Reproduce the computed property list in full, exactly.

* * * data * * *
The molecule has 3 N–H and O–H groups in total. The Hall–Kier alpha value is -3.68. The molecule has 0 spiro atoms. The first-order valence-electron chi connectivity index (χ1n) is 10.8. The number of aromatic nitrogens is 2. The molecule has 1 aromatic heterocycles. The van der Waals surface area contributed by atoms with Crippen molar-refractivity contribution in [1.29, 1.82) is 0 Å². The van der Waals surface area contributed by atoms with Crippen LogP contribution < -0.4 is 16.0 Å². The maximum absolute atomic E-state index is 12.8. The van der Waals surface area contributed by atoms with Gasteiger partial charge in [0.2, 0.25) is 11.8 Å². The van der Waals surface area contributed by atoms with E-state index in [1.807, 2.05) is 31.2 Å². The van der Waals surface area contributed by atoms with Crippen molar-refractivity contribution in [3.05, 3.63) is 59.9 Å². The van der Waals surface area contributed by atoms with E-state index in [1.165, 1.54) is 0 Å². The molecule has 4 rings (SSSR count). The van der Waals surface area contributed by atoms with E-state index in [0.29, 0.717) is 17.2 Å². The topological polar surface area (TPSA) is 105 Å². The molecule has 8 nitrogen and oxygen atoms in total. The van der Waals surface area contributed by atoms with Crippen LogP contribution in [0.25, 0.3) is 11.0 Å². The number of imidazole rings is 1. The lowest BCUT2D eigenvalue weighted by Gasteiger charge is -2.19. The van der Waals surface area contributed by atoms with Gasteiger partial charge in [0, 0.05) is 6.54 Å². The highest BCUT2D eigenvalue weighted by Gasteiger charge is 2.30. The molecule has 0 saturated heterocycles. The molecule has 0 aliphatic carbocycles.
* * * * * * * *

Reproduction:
The molecule has 3 N–H and O–H groups in total. The Hall–Kier alpha value is -3.68. The molecule has 0 spiro atoms. The first-order valence-electron chi connectivity index (χ1n) is 10.8. The number of aromatic nitrogens is 2. The molecule has 1 aromatic heterocycles. The van der Waals surface area contributed by atoms with Crippen molar-refractivity contribution in [1.29, 1.82) is 0 Å². The van der Waals surface area contributed by atoms with Crippen LogP contribution < -0.4 is 16.0 Å². The maximum absolute atomic E-state index is 12.8. The van der Waals surface area contributed by atoms with Gasteiger partial charge in [0.2, 0.25) is 11.8 Å². The van der Waals surface area contributed by atoms with E-state index in [1.807, 2.05) is 31.2 Å². The van der Waals surface area contributed by atoms with Crippen molar-refractivity contribution in [3.05, 3.63) is 59.9 Å². The van der Waals surface area contributed by atoms with E-state index in [1.165, 1.54) is 0 Å². The molecule has 4 rings (SSSR count). The van der Waals surface area contributed by atoms with E-state index in [0.29, 0.717) is 17.2 Å². The topological polar surface area (TPSA) is 105 Å². The molecule has 8 nitrogen and oxygen atoms in total. The van der Waals surface area contributed by atoms with Crippen LogP contribution in [0.25, 0.3) is 11.0 Å². The number of imidazole rings is 1. The lowest BCUT2D eigenvalue weighted by Gasteiger charge is -2.19. The van der Waals surface area contributed by atoms with Gasteiger partial charge in [0, 0.05) is 6.54 Å². The highest BCUT2D eigenvalue weighted by Gasteiger charge is 2.30. The molecule has 0 saturated heterocycles. The molecule has 0 aliphatic carbocycles.